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Marking Time (Cazalet Chronicles) Paperback – 7 Nov 2013
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The second book in the landmark Cazalet Chronicles, previously a BBC radio and TV series. As war breaks out in Britain, Marking Time follows a family wondering if their lives will ever return to normal.
At Home Place, the windows are blacked out and food is becoming scarce as a new generation of Cazalets takes up the story. Louise dreams of being a great actress, Clary is an aspiring writer, while Polly, is burdened with knowledge and the need to share it. This is the sequel to "The Light Years".See all Product description
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This second book continues on very much in the same vein as the first, Howard transporting you back into another era with her wonderful evocation of life during the war. For those already familiar with the characters it is simply a pleasure to catch up with them and continue to follow the joys and sorrows, trials and tribulations of their lives, however, great or small. I enjoyed the character development in this novel of Zoe in particular, as she had really grown as a person from the last book; and it was interesting to see the children growing up as well, Polly and Clary being my personal favourites amongst them, though the younger ones, Neville and Lydia, were quite often very amusing. Louise I found harder to like, her feelings and actions confusing at times.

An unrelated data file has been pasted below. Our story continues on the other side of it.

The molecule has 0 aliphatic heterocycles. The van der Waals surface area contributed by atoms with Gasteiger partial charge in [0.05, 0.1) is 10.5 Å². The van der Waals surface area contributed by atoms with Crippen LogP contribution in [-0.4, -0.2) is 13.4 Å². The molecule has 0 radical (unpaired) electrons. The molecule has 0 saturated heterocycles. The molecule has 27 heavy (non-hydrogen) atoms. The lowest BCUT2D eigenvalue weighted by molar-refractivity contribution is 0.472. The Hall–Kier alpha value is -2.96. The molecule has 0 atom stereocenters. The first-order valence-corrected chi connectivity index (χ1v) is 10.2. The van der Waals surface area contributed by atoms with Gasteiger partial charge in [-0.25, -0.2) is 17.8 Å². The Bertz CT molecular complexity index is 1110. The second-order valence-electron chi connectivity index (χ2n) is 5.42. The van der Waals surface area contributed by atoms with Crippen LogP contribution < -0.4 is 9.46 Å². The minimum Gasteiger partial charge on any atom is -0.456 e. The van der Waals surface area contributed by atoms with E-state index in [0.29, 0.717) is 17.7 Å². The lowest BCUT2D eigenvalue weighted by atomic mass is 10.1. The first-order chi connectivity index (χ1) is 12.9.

There is quite a shift in tone from the innocence and golden days of the first book; the themes of loss in particular being more explored, as well as the frustrations of adolescence, and trying to find your own identity in that period where you're neither child nor yet adult.
All in all I found this an absorbing read; insightful of events and life during World War II, as well as a wonderful character study. I'll certainly be reading the third book in the series soon.
Elizabeth Jane Howard captures this particular strata of society particularly well. Their snobbery and status, the class distinction and the way their lives are disrupted. There are the usual lies and infidelities, sadness, coming of age and I feel quite involved with the minutiae of their lives. It's beautifully written, sharply observational and I'm looking forward to the rest of the series.
It Is interesting in that most of the younger members of the family embrace the social changes and live in more and more chaotic personal and domestic circumstances. The converations of the children trying to understand the complex lives of adults and mostly adults behaving in a way and with the freedon that only people with money can behave - that is that they have the safety of money to fall back on.
Will certainly read the third volume. A good companion read for the Cazalet Chronicles is ‘Elizabeth Jane Howard- A Dangerous Innocence by Artemis Cooper.
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Following the fortunes of the well-to-do Cazalet family as World War 2 takes hold.Read more